Bright-line nominations – update July 2017
Thankfully common sense has prevailed and Inland Revenue has clarified that where a nomination occurs between associated persons this will not trigger the bright-line test. >
Therefore in the examples below the nomination to a newly formed family trust of Bob would not result in a tax liability to Bob as he is associated with his Trust. Caution should still be taken with nominations that are not to an associated entity and if you have any doubt please contact us to discuss.
The bright-line test and nominations
The bright-line test applies to residential properties purchased on or after 1 October 2015. If you buy and sell a residential property within two years, you will pay tax on the gain you earn from the sale, unless you are selling your family (main) home or another of the exclusions apply.
This test applies regardless of your intention at the time of the purchase.
Generally the two-year period for the bright-line test starts on the date the property transfer is registered with Land Information New Zealand (LINZ). If the property is in another country, it is the date the transfer was registered under that country’s laws.
However different dates apply if you sell the property before your purchase is registered with LINZ a common example of this is a nomination to a party other than the one who signed the original sale and purchase agreement.
What is a nomination?
When an agreement to purchase a property is entered into is common the final purchasing entity or person is sometimes unknown or undecided. The most common example is when an individual enters into a contract to purchase property and later decides, on advice of their lawyer or accountant, to purchase the property in a trust or a company (such as a look through company if it is a rental property). The act of transferring the sale and purchase agreement to this new entity is referred to as a nomination.
For example, Bob signs a sale and purchase agreement for a new holiday home on the 24th of October 2016 in his own name but also “or nominee”. The agreement becomes unconditional on the 1st of December 2016 and with the date of settlement being 1st of February 2017. Unfortunately Bob doesn’t talk to his accountant until mid-January 2017. On the advice of his accountant Bob nominates the purchaser to be a newly formed trust. The Trust is formed on the 21st of January 2017 with a nomination being signed at the same time. The settlement occurs, as planned, on the 1st of February 2017 with the new Trust completing the purchase.
How does a nomination impact the bright-line test?
A completed and effective nomination, for the purposes of the bright-line test, is considered to be a transfer in an interest in land. This means the alternate rules apply for the timing of the bright-line test. Where a transfer in an interest in land occurs within two years of signing a sale and purchase agreement, then that transfer will be subject to the bright-line test. If the property in question is residential land then any increase in value of the property between signing the sale and purchase agreement and the date of nominating a new purchaser will be taxable.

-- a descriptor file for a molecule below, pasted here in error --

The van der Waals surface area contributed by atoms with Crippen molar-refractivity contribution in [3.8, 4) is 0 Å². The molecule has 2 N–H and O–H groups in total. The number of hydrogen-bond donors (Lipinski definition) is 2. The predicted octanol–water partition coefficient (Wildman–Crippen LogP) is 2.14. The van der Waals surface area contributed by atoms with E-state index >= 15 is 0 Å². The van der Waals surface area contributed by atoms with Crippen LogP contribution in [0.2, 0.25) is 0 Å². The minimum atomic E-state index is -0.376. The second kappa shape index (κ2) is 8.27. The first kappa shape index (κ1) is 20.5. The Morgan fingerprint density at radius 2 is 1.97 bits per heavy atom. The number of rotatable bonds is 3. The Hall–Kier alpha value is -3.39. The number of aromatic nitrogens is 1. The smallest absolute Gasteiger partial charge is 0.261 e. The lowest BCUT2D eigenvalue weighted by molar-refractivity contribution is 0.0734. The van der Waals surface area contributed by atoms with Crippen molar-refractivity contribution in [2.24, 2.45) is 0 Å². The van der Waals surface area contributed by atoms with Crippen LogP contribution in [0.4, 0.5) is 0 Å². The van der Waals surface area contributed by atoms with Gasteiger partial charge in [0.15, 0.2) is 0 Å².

The information contained herein is of a general nature and is not intended to address the circumstances of any particular individual or entity. There is no guarantee that such information is accurate as of the date it is received or that it will continue to be accurate in the future. No one should act on such information without appropriate professional advice after a thorough examination of the particular situation
Unfortunately the main home exemption cannot be applied as the property has never been lived in due to the title not passing.
There is a further rule that when a property is subject to the bright-line test than the value of any transfer, including a nomination, will be deemed to occur at market value. It is not possible to simply agree that the value is the same as the purchase price agreed to at the outset. For legal purposes the value under the nomination can be the same as the price agreed with the original seller, but for tax purposes, it will be deemed to be the market value at the time of the nomination.
Going back to our previous example, Bob is a very good negotiator and he managed to agree to purchase the holiday house for $550,000. Due to a hot property market for holiday houses however the market value of the property, as assessed by independent valuation, has risen to $600,000 by the date of nomination. This results in the gain of $50,000 becoming taxable to Bob, even despite there being no realisation of the gain and no stream of cash to pay the tax. Assuming Bob pays tax at the top rate of tax of 33%, this represents a cash cost by the way of tax of $16,500 to Bob for transferring the purchase to an entity he controls.
Is there a fix?
Unfortunately the answer is no. The best advice is to ensure that professional advisers are engaged in the purchase process early so that if a nomination is required it can be made as close to the date of entering the agreement as possible. This will hopefully ensure that there has been no gain in the market value of the property, or if there has it is the minimum amount.
It should also be noted that if the original sale and purchase agreement falls over and the eventual settlement doesn’t occur then any nomination will not be valid and no gain can be realised under the bright-line test.
For further information
If you have further questions or wish to clarify your situation please contact:
(p) 07 889 8850